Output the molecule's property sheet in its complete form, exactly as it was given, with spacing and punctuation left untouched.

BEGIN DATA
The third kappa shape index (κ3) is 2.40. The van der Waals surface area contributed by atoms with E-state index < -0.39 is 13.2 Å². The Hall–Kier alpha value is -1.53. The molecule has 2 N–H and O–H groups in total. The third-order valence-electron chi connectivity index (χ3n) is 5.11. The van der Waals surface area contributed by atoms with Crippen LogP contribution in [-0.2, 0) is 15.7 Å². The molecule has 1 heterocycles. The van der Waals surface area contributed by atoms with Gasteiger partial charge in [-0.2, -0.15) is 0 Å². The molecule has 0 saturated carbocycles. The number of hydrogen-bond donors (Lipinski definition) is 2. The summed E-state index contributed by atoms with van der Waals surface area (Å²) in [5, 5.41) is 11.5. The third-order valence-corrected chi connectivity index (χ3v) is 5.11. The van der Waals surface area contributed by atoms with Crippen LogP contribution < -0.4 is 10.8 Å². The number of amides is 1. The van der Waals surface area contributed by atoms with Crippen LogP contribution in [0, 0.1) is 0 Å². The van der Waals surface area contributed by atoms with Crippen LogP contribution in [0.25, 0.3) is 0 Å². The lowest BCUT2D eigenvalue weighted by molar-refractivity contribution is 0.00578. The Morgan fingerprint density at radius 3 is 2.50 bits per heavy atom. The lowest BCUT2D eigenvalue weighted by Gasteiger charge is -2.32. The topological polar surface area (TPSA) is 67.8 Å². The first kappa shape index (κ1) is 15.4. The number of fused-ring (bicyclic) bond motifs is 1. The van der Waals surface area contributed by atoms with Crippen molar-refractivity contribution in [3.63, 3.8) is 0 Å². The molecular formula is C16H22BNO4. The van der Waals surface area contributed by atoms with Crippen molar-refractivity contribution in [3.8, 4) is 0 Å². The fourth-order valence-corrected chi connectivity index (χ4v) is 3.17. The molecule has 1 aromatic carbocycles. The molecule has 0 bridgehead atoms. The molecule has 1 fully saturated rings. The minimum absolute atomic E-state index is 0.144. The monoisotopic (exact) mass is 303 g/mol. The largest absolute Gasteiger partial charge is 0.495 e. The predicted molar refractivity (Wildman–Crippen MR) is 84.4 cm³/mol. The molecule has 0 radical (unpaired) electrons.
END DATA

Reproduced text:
The third kappa shape index (κ3) is 2.40. The van der Waals surface area contributed by atoms with E-state index < -0.39 is 13.2 Å². The Hall–Kier alpha value is -1.53. The molecule has 2 N–H and O–H groups in total. The third-order valence-electron chi connectivity index (χ3n) is 5.11. The van der Waals surface area contributed by atoms with Crippen LogP contribution in [-0.2, 0) is 15.7 Å². The molecule has 1 heterocycles. The van der Waals surface area contributed by atoms with Gasteiger partial charge in [-0.2, -0.15) is 0 Å². The molecule has 0 saturated carbocycles. The number of hydrogen-bond donors (Lipinski definition) is 2. The summed E-state index contributed by atoms with van der Waals surface area (Å²) in [5, 5.41) is 11.5. The third-order valence-corrected chi connectivity index (χ3v) is 5.11. The van der Waals surface area contributed by atoms with Crippen LogP contribution < -0.4 is 10.8 Å². The number of amides is 1. The van der Waals surface area contributed by atoms with Crippen LogP contribution in [0, 0.1) is 0 Å². The van der Waals surface area contributed by atoms with Crippen LogP contribution in [0.25, 0.3) is 0 Å². The lowest BCUT2D eigenvalue weighted by molar-refractivity contribution is 0.00578. The Morgan fingerprint density at radius 3 is 2.50 bits per heavy atom. The lowest BCUT2D eigenvalue weighted by Gasteiger charge is -2.32. The topological polar surface area (TPSA) is 67.8 Å². The first kappa shape index (κ1) is 15.4. The number of fused-ring (bicyclic) bond motifs is 1. The van der Waals surface area contributed by atoms with Crippen molar-refractivity contribution in [3.63, 3.8) is 0 Å². The molecular formula is C16H22BNO4. The van der Waals surface area contributed by atoms with Crippen molar-refractivity contribution in [3.8, 4) is 0 Å². The fourth-order valence-corrected chi connectivity index (χ4v) is 3.17. The molecule has 1 aromatic carbocycles. The molecule has 0 bridgehead atoms. The molecule has 1 fully saturated rings. The minimum absolute atomic E-state index is 0.144. The monoisotopic (exact) mass is 303 g/mol. The largest absolute Gasteiger partial charge is 0.495 e. The predicted molar refractivity (Wildman–Crippen MR) is 84.4 cm³/mol. The molecule has 0 radical (unpaired) electrons.